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Marine scientist says China destroying corals

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CORON, Palawan -- National scientist Dr. Angel Alcala warned on Thursday, June 11, of an impending decline in fisheries production affecting mainly the Philippines and Vietnam as a result of massive coral destruction resulting from China’s widespread seabed dredging activities in the Spratlys.

 

Alcala, a marine scientist and former environment secretary, described the environmental impact of China’s construction activities as “severe” and would affect not only Vietnam and the Philippines but all other countries around the South China Sea.

“The widespread dredging being done by China is an irresponsible act because all the nations around the South China Sea is going to be affected,” Alcala said at the start of the two-day seminar for media practitioners from different regions in the Philippines held at Corto del Mar Hotel here.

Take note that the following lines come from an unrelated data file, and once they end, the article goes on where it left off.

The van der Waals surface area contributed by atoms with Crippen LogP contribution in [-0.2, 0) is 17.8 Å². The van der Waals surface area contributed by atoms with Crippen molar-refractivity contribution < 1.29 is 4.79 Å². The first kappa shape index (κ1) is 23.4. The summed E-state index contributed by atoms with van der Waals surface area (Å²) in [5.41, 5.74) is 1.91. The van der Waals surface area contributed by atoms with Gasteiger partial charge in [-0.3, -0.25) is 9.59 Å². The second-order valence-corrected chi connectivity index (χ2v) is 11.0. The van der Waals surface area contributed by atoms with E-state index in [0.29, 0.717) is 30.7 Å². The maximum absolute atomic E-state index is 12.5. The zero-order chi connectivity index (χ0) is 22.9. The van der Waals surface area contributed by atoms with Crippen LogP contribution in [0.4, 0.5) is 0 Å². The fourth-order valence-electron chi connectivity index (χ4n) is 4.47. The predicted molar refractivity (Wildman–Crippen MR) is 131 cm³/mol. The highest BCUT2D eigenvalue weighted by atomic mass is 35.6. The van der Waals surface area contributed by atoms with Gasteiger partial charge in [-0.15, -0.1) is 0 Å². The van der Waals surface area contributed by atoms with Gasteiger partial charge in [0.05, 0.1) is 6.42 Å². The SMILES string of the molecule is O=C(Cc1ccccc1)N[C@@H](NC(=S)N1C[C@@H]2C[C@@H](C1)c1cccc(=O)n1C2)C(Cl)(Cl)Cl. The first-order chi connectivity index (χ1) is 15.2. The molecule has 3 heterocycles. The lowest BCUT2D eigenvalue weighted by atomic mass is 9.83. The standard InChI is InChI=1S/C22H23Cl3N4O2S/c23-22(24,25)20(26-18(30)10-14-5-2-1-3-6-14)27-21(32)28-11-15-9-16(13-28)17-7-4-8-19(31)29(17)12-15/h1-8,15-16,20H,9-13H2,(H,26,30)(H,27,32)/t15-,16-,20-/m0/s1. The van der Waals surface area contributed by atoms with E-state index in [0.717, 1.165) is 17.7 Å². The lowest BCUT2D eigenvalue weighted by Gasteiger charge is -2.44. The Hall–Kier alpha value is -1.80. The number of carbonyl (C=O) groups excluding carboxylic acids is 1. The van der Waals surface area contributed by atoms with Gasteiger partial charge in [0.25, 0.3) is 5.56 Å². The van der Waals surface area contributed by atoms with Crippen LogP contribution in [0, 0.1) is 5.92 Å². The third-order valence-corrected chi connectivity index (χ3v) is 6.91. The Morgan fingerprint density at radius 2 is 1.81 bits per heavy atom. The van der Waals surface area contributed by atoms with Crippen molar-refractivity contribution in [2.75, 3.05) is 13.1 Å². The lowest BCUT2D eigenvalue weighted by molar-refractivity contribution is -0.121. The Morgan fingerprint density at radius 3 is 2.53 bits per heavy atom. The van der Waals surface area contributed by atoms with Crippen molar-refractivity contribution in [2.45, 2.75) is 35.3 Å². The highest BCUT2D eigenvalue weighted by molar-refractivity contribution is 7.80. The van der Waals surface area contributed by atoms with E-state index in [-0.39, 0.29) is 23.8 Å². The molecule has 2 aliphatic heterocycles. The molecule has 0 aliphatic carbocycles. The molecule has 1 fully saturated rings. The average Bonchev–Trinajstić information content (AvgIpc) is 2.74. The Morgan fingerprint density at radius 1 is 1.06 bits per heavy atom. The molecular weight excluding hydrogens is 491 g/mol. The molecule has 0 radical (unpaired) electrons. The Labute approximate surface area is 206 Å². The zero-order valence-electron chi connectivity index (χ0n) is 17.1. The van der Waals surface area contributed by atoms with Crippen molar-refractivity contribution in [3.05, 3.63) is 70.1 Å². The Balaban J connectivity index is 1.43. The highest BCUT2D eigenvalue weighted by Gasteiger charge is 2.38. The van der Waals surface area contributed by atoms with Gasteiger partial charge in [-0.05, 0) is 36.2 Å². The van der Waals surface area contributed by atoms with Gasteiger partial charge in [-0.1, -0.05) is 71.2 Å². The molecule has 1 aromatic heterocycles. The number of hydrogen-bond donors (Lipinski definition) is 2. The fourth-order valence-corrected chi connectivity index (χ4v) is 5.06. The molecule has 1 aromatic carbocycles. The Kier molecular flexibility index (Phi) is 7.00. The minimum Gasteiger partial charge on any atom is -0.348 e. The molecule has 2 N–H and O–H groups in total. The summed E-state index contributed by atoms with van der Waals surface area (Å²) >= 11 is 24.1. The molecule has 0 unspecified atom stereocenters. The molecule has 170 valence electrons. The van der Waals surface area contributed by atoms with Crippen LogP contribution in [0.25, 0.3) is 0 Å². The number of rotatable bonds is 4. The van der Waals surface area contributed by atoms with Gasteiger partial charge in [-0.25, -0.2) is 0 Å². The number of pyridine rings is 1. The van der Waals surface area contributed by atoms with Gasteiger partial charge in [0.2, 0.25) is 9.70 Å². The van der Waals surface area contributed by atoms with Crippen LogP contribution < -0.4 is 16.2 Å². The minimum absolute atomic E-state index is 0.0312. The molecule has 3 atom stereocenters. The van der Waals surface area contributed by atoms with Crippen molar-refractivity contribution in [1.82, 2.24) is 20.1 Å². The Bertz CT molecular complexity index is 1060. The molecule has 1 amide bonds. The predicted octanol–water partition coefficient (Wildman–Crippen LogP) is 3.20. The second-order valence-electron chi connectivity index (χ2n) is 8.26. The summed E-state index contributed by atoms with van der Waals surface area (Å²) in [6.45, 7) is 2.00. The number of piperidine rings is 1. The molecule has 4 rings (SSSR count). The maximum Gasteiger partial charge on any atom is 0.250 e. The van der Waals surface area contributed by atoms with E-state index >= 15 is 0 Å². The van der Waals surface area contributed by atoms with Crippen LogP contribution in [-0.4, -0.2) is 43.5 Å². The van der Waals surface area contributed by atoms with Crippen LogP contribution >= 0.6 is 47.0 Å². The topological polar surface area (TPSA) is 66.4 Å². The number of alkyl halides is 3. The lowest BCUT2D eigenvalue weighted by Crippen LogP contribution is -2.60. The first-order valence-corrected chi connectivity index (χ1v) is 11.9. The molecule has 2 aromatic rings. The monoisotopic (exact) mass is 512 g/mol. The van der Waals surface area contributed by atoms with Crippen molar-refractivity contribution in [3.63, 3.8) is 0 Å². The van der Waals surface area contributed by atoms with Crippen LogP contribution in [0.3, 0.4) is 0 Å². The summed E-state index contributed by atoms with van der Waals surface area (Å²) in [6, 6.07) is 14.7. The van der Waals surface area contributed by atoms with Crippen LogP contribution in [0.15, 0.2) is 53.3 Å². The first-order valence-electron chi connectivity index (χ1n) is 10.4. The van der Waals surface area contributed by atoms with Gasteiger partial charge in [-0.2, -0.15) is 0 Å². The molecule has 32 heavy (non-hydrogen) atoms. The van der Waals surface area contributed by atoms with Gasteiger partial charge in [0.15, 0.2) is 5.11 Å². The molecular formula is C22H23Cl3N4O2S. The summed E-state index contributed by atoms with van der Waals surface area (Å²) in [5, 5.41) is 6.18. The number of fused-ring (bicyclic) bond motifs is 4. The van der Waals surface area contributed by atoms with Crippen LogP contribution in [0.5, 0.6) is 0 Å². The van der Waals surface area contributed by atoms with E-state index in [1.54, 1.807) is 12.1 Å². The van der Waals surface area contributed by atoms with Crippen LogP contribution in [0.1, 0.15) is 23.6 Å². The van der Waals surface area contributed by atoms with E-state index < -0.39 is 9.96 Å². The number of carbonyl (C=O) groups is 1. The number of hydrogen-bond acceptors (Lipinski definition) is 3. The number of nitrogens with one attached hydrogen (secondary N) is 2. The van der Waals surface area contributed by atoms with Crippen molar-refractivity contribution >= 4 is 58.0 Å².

The seminar, organized by the United States Embassy, is titled “Writing for Survival: Media for Marine Conservation.”

Alcala noted that Chinese activities in the Spratlys have destroyed “important atolls that are the main source of fish larvae in the entire South China Sea.”

China has undertaken massive reclamation in the West Philippine Sea and other areas in the Spratlys, which are jointly claimed by several Association of Southeast Asian Nations countries, by dredging sand around them and piling them up atop partially submerged coral reefs to create artificial islands.

Alcala explained that the Spratlys is a major source of fisheries for various countries around it because of the presence of atolls not commonly found in the entire South China Sea.

The atolls, he explained, are important to fisheries because they provide the spawning ground for fish inside the lagoons formed between the coral reef structures.

“When the water overflows from these lagoons, the fish larvae is transported by sea current throughout the entire South China Sea,” he said. Inquirer.net

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